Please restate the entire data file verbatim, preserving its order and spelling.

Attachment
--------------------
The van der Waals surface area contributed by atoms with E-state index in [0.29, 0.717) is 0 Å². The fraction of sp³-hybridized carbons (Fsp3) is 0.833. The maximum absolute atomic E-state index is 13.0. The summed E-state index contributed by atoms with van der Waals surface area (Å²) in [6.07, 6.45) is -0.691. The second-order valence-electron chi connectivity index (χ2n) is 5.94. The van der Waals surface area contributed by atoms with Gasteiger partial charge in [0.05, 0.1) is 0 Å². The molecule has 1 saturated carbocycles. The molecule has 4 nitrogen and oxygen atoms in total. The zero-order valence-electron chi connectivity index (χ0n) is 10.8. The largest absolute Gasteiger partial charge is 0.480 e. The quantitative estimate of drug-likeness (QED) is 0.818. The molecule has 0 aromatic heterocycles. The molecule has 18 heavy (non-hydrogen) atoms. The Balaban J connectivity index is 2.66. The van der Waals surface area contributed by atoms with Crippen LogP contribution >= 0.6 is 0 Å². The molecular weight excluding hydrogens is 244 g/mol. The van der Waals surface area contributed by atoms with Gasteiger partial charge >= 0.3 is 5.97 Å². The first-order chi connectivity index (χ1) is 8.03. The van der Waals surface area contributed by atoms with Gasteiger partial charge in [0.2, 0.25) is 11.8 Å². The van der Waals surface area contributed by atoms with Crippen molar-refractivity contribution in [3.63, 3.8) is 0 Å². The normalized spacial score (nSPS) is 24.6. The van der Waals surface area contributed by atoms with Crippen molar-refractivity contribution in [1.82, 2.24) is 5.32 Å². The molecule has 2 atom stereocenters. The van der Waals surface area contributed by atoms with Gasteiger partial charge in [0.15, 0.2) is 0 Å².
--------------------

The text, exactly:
The van der Waals surface area contributed by atoms with E-state index in [0.29, 0.717) is 0 Å². The fraction of sp³-hybridized carbons (Fsp3) is 0.833. The maximum absolute atomic E-state index is 13.0. The summed E-state index contributed by atoms with van der Waals surface area (Å²) in [6.07, 6.45) is -0.691. The second-order valence-electron chi connectivity index (χ2n) is 5.94. The van der Waals surface area contributed by atoms with Gasteiger partial charge in [0.05, 0.1) is 0 Å². The molecule has 1 saturated carbocycles. The molecule has 4 nitrogen and oxygen atoms in total. The zero-order valence-electron chi connectivity index (χ0n) is 10.8. The largest absolute Gasteiger partial charge is 0.480 e. The quantitative estimate of drug-likeness (QED) is 0.818. The molecule has 0 aromatic heterocycles. The molecule has 18 heavy (non-hydrogen) atoms. The Balaban J connectivity index is 2.66. The van der Waals surface area contributed by atoms with Crippen LogP contribution >= 0.6 is 0 Å². The molecular weight excluding hydrogens is 244 g/mol. The van der Waals surface area contributed by atoms with Gasteiger partial charge >= 0.3 is 5.97 Å². The first-order chi connectivity index (χ1) is 8.03. The van der Waals surface area contributed by atoms with Gasteiger partial charge in [0.2, 0.25) is 11.8 Å². The van der Waals surface area contributed by atoms with Crippen molar-refractivity contribution in [3.63, 3.8) is 0 Å². The normalized spacial score (nSPS) is 24.6. The van der Waals surface area contributed by atoms with Crippen molar-refractivity contribution in [1.82, 2.24) is 5.32 Å². The molecule has 2 atom stereocenters. The van der Waals surface area contributed by atoms with Gasteiger partial charge in [0.15, 0.2) is 0 Å².